|Place of Origin||Brno, Czech Republic|
|Source Language||Assembly, MSIL|
|Platform||.NET on MS Windows|
|Infection Length||3,904 bytes|
DotNET, often called Donut by Antivirus companies, is the first virus for Microsoft's .NET platform. It was coded in Assembly, not C# as are most programs for the .NET platform.
When executed, DotNET searches for 32-bit .NET executable files. It will search up to 20 subdirectories deep. The virus ignores files smaller than 2,048 bytes or larger than 4 gigabytes.
When the virus infects a .NET executable, it nullifies the data directory entry of the CLR header,
essentially making it a PE executable.
In 1 in 10 cases, the virus will display the following text:
________________________________________________ I.NET.dotNET by Benny/29A I I_______________________________________________I IThis cell has been infected by dotNET virus! I I_______________________________________________I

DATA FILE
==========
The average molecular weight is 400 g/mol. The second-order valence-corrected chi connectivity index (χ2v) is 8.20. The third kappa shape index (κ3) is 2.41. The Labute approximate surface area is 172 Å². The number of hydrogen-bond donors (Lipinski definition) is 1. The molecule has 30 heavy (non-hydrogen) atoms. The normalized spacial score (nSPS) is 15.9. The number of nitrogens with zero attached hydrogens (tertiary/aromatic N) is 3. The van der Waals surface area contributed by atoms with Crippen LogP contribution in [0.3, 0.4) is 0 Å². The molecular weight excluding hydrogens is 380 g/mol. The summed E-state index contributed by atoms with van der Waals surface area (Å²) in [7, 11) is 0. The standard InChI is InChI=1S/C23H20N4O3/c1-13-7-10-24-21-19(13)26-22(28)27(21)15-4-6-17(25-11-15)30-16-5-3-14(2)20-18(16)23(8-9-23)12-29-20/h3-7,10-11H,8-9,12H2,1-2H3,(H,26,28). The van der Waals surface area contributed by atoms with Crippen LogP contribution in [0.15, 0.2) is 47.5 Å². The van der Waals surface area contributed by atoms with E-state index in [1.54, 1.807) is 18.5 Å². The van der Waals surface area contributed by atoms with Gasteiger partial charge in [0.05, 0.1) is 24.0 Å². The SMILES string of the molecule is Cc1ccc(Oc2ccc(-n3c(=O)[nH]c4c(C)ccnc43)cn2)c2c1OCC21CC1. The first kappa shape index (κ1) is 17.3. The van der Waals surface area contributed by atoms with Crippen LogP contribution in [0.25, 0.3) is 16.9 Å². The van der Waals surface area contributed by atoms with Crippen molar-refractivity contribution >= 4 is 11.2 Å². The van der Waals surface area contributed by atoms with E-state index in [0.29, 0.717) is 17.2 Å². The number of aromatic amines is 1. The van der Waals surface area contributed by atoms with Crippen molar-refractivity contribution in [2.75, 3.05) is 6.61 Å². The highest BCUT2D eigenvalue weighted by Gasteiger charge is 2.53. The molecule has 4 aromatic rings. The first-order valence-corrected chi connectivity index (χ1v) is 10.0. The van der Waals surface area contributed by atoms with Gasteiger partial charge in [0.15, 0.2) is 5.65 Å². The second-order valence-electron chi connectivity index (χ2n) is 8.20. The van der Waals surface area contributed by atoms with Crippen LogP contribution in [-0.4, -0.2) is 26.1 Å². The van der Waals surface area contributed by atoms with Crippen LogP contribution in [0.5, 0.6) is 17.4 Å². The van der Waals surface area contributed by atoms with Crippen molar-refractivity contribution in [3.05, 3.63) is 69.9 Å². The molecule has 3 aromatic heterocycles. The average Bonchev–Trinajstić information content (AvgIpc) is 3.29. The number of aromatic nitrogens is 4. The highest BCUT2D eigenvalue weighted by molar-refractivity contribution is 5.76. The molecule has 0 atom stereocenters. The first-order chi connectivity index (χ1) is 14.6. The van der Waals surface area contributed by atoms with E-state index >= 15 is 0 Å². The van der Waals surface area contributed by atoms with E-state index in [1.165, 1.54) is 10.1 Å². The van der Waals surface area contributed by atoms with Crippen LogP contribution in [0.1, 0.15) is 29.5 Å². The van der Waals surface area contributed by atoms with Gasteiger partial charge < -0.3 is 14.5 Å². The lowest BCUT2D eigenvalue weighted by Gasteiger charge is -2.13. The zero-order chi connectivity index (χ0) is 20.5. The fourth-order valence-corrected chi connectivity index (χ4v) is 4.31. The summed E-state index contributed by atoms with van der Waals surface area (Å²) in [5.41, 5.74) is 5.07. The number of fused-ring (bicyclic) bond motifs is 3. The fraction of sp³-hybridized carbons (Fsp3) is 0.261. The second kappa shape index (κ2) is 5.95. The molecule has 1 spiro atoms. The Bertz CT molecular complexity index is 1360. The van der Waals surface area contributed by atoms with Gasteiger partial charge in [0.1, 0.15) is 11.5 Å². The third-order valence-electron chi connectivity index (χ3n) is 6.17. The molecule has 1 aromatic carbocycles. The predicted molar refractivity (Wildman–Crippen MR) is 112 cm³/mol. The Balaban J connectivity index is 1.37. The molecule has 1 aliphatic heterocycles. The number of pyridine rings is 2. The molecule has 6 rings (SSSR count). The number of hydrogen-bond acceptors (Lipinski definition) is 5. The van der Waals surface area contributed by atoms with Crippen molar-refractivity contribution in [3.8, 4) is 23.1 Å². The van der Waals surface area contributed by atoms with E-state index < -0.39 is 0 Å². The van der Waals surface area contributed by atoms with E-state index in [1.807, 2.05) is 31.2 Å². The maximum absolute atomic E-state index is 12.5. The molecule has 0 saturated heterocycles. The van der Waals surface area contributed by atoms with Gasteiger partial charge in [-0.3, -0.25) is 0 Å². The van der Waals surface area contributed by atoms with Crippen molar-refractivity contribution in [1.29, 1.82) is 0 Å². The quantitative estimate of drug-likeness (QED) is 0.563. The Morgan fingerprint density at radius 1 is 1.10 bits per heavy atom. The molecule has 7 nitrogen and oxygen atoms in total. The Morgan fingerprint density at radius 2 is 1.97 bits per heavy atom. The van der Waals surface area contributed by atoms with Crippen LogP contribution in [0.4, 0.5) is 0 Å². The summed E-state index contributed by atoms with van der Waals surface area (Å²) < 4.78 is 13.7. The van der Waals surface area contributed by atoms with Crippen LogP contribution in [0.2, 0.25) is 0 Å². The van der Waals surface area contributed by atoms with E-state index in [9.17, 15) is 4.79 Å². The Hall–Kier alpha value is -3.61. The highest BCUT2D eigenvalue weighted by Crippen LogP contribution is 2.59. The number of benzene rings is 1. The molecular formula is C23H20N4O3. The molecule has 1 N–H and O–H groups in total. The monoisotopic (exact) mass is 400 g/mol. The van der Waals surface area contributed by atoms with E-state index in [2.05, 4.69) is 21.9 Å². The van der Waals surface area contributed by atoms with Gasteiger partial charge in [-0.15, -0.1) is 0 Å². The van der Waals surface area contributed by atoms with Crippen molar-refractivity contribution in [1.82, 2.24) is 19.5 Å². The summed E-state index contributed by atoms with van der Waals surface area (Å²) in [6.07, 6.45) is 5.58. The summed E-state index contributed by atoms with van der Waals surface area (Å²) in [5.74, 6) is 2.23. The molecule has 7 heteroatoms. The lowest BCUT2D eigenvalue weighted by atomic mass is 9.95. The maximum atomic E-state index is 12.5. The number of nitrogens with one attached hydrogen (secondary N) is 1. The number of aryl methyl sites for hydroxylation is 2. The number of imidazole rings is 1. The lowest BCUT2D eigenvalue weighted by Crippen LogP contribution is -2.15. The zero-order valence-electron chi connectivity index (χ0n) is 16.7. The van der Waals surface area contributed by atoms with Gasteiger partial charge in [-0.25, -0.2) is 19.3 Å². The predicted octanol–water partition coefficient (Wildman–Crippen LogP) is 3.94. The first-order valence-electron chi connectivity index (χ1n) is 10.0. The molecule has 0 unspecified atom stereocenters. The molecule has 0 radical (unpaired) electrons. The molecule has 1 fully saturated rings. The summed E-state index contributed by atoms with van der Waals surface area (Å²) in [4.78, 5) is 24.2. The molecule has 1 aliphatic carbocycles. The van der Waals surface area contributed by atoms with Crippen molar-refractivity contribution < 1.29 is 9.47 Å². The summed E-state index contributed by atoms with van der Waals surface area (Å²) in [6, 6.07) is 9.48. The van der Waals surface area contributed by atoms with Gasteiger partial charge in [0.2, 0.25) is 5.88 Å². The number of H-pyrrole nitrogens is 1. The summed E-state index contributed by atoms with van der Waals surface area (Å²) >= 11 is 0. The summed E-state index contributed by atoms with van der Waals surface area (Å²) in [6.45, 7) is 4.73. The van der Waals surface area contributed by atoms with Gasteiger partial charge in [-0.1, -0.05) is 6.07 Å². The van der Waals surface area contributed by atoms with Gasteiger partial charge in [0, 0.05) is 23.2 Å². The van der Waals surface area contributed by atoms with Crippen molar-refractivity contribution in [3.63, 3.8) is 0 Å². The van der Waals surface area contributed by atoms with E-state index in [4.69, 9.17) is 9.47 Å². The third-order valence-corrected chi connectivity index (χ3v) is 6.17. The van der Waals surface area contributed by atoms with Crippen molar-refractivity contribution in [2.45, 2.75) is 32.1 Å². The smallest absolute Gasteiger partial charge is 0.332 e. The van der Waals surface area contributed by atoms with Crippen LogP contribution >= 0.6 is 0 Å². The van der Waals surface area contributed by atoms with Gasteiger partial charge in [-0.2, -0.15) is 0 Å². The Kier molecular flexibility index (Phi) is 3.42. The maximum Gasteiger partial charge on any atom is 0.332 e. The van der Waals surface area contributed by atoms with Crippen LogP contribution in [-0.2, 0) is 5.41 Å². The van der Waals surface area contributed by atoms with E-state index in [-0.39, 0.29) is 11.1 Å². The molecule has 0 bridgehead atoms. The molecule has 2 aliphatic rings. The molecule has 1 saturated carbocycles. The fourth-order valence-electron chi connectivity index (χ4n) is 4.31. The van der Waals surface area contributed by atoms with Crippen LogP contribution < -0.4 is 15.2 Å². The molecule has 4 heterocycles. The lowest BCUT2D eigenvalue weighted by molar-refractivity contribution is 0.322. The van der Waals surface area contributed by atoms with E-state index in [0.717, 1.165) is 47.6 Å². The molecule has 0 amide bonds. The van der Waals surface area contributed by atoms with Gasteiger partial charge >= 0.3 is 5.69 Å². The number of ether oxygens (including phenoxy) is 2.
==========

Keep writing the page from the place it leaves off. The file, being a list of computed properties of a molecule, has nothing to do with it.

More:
Infected files only work in Windows 2000, failing if run in Windows XP. The virus still works on XP, just not the original program.
Benny said he coded the virus in 95% Assembly and the rest in MSIL. He said he had no intention of creating a virus with great spreading ability, but rather to simply show that viruses can be coded for .NET.
Péter Ször. Symantec Security Response, Tasting Donut. (PDF)
Kaspersky Lab. Securelist.com, Virus.Win32.Donut.
Benny. 29A, Issue 6, DotNet Source Code. 2002.03